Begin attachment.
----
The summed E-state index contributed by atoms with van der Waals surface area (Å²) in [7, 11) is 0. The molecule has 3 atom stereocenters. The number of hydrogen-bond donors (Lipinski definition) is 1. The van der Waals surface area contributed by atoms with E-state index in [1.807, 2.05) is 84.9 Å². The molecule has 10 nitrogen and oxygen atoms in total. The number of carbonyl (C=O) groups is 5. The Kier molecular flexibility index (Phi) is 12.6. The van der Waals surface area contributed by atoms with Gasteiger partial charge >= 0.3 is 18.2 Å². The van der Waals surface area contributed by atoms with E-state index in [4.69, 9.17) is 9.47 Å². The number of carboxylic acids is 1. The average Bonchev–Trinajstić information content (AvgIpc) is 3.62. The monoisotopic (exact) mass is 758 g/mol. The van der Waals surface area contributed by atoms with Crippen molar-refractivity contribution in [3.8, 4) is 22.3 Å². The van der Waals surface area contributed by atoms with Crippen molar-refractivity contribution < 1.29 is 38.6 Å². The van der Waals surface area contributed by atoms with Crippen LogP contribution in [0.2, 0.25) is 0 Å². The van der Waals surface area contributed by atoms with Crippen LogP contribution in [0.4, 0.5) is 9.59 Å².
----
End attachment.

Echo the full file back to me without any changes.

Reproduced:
The summed E-state index contributed by atoms with van der Waals surface area (Å²) in [7, 11) is 0. The molecule has 3 atom stereocenters. The number of hydrogen-bond donors (Lipinski definition) is 1. The van der Waals surface area contributed by atoms with E-state index in [1.807, 2.05) is 84.9 Å². The molecule has 10 nitrogen and oxygen atoms in total. The number of carbonyl (C=O) groups is 5. The Kier molecular flexibility index (Phi) is 12.6. The van der Waals surface area contributed by atoms with Gasteiger partial charge >= 0.3 is 18.2 Å². The van der Waals surface area contributed by atoms with E-state index in [4.69, 9.17) is 9.47 Å². The number of carboxylic acids is 1. The average Bonchev–Trinajstić information content (AvgIpc) is 3.62. The monoisotopic (exact) mass is 758 g/mol. The van der Waals surface area contributed by atoms with Crippen molar-refractivity contribution in [3.8, 4) is 22.3 Å². The van der Waals surface area contributed by atoms with Crippen molar-refractivity contribution < 1.29 is 38.6 Å². The van der Waals surface area contributed by atoms with Crippen LogP contribution in [0.2, 0.25) is 0 Å². The van der Waals surface area contributed by atoms with Crippen LogP contribution in [0.4, 0.5) is 9.59 Å².